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N.M Policymakers’ Self-Delusion

N.M Policymakers’ Self-Delusion

What does the astounding number of 10,000 people applying for 290 jobs at the new Albuquerque Cheesecake Factory have to do with the recently completed 2016 legislative session?

New Mexico Policymakers Live in a State of Self-Delusion

BY JOE MONAHAN

What does the astounding number of 10,000 people applying for 290 jobs at the new Albuquerque Cheesecake Factory have to do with the recently completed 2016 legislative session?

Hardly anything at all. And that’s the problem.

New Mexico remains in something akin to an economic death spiral. Crashing oil prices and lower tax collections have depleted the state’s budget; crucial federal spending remains stagnant; the state has the highest jobless rate in the nation, the highest child poverty rate; and we’re still seeing more people leaving this enchanting Sunbelt state than moving in.

We have a desperate demand for call center and hospitality jobs while careers demanding more education or training go unfilled. Remember in 2013 when Albuquerque’s new Uptown Target store made headlines when 2,600 applied for 200 slots paying $9 an hour? You could not escape that news.

This time you had to use a microscope to find the mind-boggling report of thousands swarming to the Cheesecake Factory, even as a spokesman says those 10,000 applicants represent a near national record for the restaurant chain. New Mexico has skipped past anger and gone to outright denial, even as the downward spiral picks up steam.

At the legislative session, the Republican leadership in the State House didn’t even make a half-hearted effort to conceal that they’re not much interested in the jobs crisis or the continued decline in the state’s social conditions ranking. Instead, they cynically devised an “all crime all the time” session designed to elicit “soft on crime” votes from the Democrats and set the state for the fall election.

Of course, the R’s hope that, like the session, the election will focus on crime and not the economic pain so prevalent in the state. Never mind that it’s all that financial pain exacerbating the crime problem that the R’s claim to be so concerned about.

New Mexico’s problems are so deep and systemic and have been for several generations that they may seem unsolvable. The political class – dominated by conservative Democrats and Republicans – has fixated on making life better for business while failing to address the needs of the ever-growing underclasses.

Despite generous tax cuts designed to lure them, the businesses with the good-paying jobs have not come here because of the deteriorating quality of the workforce as well as the worsening social conditions. That sad and simple truth is inescapable, except if you are in Santa Fe’s Roundhouse. There, the unofficial state slogan seems to be “Love it or Leave it.”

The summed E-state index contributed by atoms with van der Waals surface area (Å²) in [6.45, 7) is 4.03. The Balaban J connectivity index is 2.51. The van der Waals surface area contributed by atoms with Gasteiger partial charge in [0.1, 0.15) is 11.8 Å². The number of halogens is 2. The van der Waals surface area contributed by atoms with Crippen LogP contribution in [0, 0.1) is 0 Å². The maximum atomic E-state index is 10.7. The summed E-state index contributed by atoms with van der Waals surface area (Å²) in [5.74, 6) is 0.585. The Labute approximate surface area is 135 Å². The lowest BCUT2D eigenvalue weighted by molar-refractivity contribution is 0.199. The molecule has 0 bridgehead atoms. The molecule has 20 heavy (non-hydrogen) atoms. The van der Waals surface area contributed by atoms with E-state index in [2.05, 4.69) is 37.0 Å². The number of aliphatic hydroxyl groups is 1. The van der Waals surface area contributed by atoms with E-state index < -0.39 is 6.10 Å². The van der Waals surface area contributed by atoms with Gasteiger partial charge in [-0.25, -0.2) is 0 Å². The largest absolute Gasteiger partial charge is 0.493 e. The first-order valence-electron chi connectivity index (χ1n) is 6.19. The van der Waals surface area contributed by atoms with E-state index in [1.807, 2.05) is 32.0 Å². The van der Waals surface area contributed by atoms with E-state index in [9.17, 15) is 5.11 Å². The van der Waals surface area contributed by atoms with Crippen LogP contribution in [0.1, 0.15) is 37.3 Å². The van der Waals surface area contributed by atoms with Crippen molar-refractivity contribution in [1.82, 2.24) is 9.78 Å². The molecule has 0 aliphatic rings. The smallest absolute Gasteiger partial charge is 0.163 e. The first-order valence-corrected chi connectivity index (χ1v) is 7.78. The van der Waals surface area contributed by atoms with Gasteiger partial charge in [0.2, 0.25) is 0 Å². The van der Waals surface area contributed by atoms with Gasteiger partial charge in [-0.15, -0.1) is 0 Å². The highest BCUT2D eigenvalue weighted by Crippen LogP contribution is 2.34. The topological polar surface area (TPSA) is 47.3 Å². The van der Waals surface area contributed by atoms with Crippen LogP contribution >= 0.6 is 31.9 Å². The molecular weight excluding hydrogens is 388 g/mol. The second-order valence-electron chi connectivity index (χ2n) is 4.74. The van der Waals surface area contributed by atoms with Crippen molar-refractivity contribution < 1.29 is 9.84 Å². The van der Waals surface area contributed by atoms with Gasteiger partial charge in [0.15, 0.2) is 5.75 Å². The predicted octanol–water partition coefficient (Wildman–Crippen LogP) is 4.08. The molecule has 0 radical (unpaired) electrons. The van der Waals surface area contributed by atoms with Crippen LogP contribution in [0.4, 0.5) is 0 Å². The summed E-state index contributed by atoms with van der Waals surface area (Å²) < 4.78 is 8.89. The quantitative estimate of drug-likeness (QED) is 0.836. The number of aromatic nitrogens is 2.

At the legislative session, the Republican leadership in the State House didn’t even make a half-hearted effort to conceal that they’re not much interested in the jobs crisis

Given the cynicism and denial that were the hallmarks of this legislative session, the state seems ripe for a populist leadership willing to admit the problems and begin the cure. The Trump and Sanders candidacies on the national stage tell us that things can turn quickly once someone is willing to lead the parade.

New Mexico needs loud voices to begin its awakening. The first order of business is to value your human capital as much as your business capital, if not more. If the session taught us anything, it’s that there will be no quick turnaround.

The new leadership we await first will have to stop the bleeding by bringing revenue into the state treasury and launching a jobs program. Then comes the heavy lifting of a massive investment in early childhood education, workforce training, mental health and substance abuse programs and increased public school funding.

All of that rubs the current powers-that-be (Gov. Susana Martinez and Mayor Richard J. Berry) the wrong way, and they are not a flexible bunch. That makes the short-term outlook appear grim. But if you believe as I do that we are only a couple of leaders away from a potential renaissance, then there is reason to dismiss the denial of this legislative session as peculiar to the current crop of politicians and not the way forward.

Joe Monahan is a veteran of New Mexico politics. His daily blog can be found at joemonahan.com.

 

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Dennis Domrzalski is managing editor of ABQ Free Press. Reach him at dennis@freeabq.com.